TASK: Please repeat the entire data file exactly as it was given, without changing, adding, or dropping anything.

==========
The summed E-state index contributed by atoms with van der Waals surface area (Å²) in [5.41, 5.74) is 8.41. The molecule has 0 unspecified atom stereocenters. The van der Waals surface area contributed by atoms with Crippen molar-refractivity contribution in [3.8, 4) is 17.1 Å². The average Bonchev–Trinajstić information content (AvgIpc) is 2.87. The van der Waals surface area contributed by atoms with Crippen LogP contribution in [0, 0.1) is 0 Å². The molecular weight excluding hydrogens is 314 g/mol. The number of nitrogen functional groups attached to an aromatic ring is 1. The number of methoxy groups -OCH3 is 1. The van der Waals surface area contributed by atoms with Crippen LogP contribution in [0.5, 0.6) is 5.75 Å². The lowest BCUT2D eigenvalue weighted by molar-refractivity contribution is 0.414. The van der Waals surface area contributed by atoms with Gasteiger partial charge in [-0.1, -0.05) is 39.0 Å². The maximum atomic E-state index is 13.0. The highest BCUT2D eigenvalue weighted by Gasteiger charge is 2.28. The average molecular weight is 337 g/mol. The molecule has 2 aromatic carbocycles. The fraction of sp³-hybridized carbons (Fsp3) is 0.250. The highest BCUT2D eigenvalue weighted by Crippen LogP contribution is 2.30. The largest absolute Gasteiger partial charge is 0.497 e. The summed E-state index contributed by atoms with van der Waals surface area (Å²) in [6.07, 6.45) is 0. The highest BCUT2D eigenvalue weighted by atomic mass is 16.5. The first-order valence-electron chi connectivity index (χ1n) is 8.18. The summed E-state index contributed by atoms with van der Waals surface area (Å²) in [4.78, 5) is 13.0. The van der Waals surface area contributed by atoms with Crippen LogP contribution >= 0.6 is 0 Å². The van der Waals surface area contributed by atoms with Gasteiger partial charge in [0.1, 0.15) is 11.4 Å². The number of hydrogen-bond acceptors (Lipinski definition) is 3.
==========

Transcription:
The summed E-state index contributed by atoms with van der Waals surface area (Å²) in [5.41, 5.74) is 8.41. The molecule has 0 unspecified atom stereocenters. The van der Waals surface area contributed by atoms with Crippen molar-refractivity contribution in [3.8, 4) is 17.1 Å². The average Bonchev–Trinajstić information content (AvgIpc) is 2.87. The van der Waals surface area contributed by atoms with Crippen LogP contribution in [0, 0.1) is 0 Å². The molecular weight excluding hydrogens is 314 g/mol. The number of nitrogen functional groups attached to an aromatic ring is 1. The number of methoxy groups -OCH3 is 1. The van der Waals surface area contributed by atoms with Crippen LogP contribution in [0.5, 0.6) is 5.75 Å². The lowest BCUT2D eigenvalue weighted by molar-refractivity contribution is 0.414. The van der Waals surface area contributed by atoms with Gasteiger partial charge in [-0.1, -0.05) is 39.0 Å². The maximum atomic E-state index is 13.0. The highest BCUT2D eigenvalue weighted by Gasteiger charge is 2.28. The average molecular weight is 337 g/mol. The molecule has 2 aromatic carbocycles. The fraction of sp³-hybridized carbons (Fsp3) is 0.250. The highest BCUT2D eigenvalue weighted by Crippen LogP contribution is 2.30. The largest absolute Gasteiger partial charge is 0.497 e. The summed E-state index contributed by atoms with van der Waals surface area (Å²) in [6.07, 6.45) is 0. The highest BCUT2D eigenvalue weighted by atomic mass is 16.5. The first-order valence-electron chi connectivity index (χ1n) is 8.18. The summed E-state index contributed by atoms with van der Waals surface area (Å²) in [4.78, 5) is 13.0. The van der Waals surface area contributed by atoms with Crippen LogP contribution >= 0.6 is 0 Å². The van der Waals surface area contributed by atoms with Gasteiger partial charge in [0.1, 0.15) is 11.4 Å². The number of hydrogen-bond acceptors (Lipinski definition) is 3.